14. But the newspaper editor has not lost his right to free speech; he has only been prevented from expressing certain ideas at a certain time. To call the action taken by the armed individual, "censorship," is to imply that individuals can strip others of their rights, but only the government can take away an individual's rights. (But the real job of the government is to protect individual rights.) The concept of censorship denotes that a government has taken away someone's right to free speech. Under censorship, to speak one's mind is a criminal action. Here are two Op-Eds that I think clarify the issue: Blacklists are Not Censorship Free Speech Protects Profit-Makers, Too
  15. In Capitalism: The Unknown Ideal Rand writes: "This has always been attempted by means of a "package-deal" ascribing to private citizens the specific violations constitutionally forbidden to the government, and thus destroying individual rights while freeing the government from any restrictions. The most frequent example of this technique consists of accusing private citizens of practicing "censorship" (a concept applicable only to the government) and thus negating their right to disagree." If as you say, "When we speak of Objectivism, we should speak in common definitions and not just Ayn Rand's," why don't apply this logic to other concepts? We can take altruism to mean benevolence and good will towards others, and we can take selfishness to mean stomping over others, and then we can all hold sacrifice as a moral ideal, accept Jesus as our Savior, and pursue God's Purpose by becoming Christians! Without defining concepts based on what they are in reality, everything becomes arbitrary. Everything is whatever someone wants it to be (primacy of consciousness) instead of what it really is (primacy of existence.)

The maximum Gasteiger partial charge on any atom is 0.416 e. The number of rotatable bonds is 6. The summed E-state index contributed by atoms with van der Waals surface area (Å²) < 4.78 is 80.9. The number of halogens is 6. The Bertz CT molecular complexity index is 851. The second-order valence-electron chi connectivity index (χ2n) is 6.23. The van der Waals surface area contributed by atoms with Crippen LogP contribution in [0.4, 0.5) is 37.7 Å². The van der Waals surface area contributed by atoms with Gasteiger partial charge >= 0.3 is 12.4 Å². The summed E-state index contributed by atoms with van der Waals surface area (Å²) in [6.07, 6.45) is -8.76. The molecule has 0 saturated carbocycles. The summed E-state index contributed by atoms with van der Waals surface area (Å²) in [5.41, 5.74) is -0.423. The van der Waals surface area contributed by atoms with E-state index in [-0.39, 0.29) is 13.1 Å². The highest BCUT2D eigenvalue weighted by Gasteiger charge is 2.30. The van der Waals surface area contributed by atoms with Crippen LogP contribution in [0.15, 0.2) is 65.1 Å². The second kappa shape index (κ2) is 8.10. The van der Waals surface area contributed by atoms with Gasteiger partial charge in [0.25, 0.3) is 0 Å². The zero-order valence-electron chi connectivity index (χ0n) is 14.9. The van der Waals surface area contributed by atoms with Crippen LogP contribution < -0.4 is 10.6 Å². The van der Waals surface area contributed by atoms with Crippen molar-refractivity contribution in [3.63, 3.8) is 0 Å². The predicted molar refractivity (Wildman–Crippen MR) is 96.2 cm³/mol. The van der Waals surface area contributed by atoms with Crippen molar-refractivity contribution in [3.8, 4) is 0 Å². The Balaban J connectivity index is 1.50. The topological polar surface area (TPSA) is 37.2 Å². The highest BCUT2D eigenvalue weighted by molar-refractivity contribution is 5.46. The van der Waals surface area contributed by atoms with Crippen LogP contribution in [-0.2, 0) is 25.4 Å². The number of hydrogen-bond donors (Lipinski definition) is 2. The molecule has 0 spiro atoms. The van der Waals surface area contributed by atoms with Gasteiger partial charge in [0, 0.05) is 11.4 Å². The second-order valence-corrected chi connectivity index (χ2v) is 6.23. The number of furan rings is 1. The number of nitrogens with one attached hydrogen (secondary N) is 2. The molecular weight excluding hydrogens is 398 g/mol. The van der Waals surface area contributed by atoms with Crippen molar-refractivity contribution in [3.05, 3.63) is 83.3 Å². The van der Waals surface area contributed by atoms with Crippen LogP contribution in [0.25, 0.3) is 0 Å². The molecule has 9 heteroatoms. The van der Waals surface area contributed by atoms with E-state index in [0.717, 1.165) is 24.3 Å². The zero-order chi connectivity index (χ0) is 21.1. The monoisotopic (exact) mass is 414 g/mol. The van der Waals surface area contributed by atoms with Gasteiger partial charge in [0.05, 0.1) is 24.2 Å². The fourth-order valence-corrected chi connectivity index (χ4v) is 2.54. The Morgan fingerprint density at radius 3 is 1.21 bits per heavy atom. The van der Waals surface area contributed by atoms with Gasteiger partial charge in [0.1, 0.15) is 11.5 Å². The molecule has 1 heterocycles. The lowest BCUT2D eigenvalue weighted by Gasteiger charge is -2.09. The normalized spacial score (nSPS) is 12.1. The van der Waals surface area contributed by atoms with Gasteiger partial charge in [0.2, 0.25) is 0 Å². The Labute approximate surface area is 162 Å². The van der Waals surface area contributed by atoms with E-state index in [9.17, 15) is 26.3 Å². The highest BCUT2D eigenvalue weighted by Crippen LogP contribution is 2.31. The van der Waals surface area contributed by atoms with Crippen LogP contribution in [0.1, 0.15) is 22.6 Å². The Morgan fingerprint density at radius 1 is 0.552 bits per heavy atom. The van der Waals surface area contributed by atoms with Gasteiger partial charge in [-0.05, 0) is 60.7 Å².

16. Tom Rexton writes: "I think a lot of Objectivist want to become philosophy professors and spread the "Word of Ayn Rand" to the world. But what I think we need to see more of are Objectivists who pursue and succeed in careers in other fields such as business, sports, fine arts, sciences and maybe even in politics!" There are Objectivists in many fields and careers (especially business); not all of them are philosophy professors. In fact, at OCON (I wasn't there, but my friend who went told me this) they said that colleges are willing to include Objectivism in philosophy courses, but there aren't enough professors who want to teach it. I think in the next decade or so, we will see many more young Objectivists enter the field of philosophy. Due to the increase in Anthem and The Fountainhead essay contest entries and the establishment of the OAC (Objectivist Academic Center) this seems like a likely prospect. Furthermore, the philosophical battle for rationality will be won in the universities and not in the political arena. Politics is the last link in the chain. Any serious attempt to change the culture primarily through politics will be absolutely futile because ultimately, if the public (i.e. a majority of the people) doesn't accept or understand the ideas of its government, then it will vote out the elected officials. (However, I do know one Objectivist who is running in the California recall election.) J.M.S. writes: "And, mister daniel, I have read elsewhere in this forum that you don't hesitate to censor those who don't agree with you. Getting rid of this thread seems in that light, but trust me, thoughtlessly opting for censorship is counterproductive to any learning, especially to yours." The term censorship only applies to government actions. Ayn Rand describes censorship as "a government edict that forbids the discussion of some specific subjects or ideas... an edict enforced by the government's scrutiny of all forms of communication prior to their public release." An individual cannot censor another individual. The first amendment gives one the right to free speech, but does not say that one has the right to speak his mind wherever he pleases. Therefore, only the government can take away a person's 1st amendment rights which is censorship.